Three Democratic senators on Monday filed a lawsuit challenging the appointment of acting Attorney General Matt Whitaker, ratcheting up the court effort to declare his placement atop the Justice Department as unconstitutional.
Sens. Richard Blumenthal of Connecticut, Sheldon Whitehouse of Rhode Island and Mazie Hirono of Hawaii filed the suit in US District Court on Monday, represented by the progressive public interest groups Protect Democracy and the Constitutional Accountability Center.
"The stakes are too high to allow the president to install an unconfirmed lackey to lead the Department of Justice — a lackey whose stated purpose, apparently, is undermining a major investigation into the president," Whitehouse said in a statement.
The lawsuit is only the latest challenge to Whitaker's appointment to replace Jeff Sessions after President Donald Trump fired his attorney general the day after the election.
Whitaker has come under fire from Democrats and others because he was a vocal critic of special counsel Robert Mueller's investigation before joining the Justice Department.
He was serving as Sessions' chief of staff before Sessions was ousted, and has not gone through the Senate confirmation process in that role. His appointment leap-frogged Deputy Attorney General Rod Rosenstein, which also gave Whitaker control over the Mueller investigation that had previously been supervised by Rosenstein.
Democrats had previously urged Whitaker to recuse himself from supervising the Mueller investigation, in addition to questioning the constitutionality of his appointment.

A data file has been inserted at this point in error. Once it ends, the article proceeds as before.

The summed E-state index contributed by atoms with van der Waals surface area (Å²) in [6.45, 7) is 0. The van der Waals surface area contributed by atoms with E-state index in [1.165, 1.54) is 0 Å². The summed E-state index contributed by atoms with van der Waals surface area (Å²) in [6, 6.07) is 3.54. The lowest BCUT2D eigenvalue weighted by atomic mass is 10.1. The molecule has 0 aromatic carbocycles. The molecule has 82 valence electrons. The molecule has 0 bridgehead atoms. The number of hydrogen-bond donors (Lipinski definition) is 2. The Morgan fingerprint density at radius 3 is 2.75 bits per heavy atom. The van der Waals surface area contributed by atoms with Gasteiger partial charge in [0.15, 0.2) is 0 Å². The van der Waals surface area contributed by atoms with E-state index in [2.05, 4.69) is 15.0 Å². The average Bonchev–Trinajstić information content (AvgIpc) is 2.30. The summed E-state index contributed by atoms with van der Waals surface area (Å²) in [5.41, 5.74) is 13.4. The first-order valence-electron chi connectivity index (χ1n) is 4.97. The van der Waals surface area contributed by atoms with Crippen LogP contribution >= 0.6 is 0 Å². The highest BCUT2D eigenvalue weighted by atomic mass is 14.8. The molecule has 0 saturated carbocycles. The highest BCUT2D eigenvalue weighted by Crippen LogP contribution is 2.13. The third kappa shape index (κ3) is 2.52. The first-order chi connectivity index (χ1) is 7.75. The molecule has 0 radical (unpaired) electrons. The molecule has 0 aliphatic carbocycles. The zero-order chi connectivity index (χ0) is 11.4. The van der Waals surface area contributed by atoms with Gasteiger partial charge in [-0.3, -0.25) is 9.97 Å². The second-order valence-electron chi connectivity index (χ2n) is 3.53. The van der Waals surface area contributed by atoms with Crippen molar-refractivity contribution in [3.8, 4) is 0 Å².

Last week, the Justice Department issued a memo defending Whitaker's appointment, concluding that it was legally justified under the Vacancies Reform Act because it's a temporary appointment and "he had been serving in the Department of Justice at a sufficiently senior pay level for over a year."
The Senate Democrats' lawsuit, however, argues that his appointment is unconstitutional under the Constitution's Appointments Clause requiring Senate confirmation of high-level federal appointees.
In addition to the lawsuit filed Monday, Maryland's attorney general filed suit last week asking a federal judge to replace Whitaker with Rosenstein. Attorney Tom Goldstein, who is representing Maryland in that case, also filed a separate motion asking the Supreme Court to declare Rosenstein as acting attorney general.
Whitaker has also come under scrutiny from House Democrats, who will take control of the chamber in January. Four expected committee chairmen sent letters to Whitaker and others asking for information about Whitaker's involvement in a company shuttered by the Federal Trade Commission, declaring they plan to investigate the matter next year.
Trump said in an interview on "Fox News Sunday" that "it's going to be up to him" when asked if he would accept attempts by Whitaker to curtail the Mueller investigation.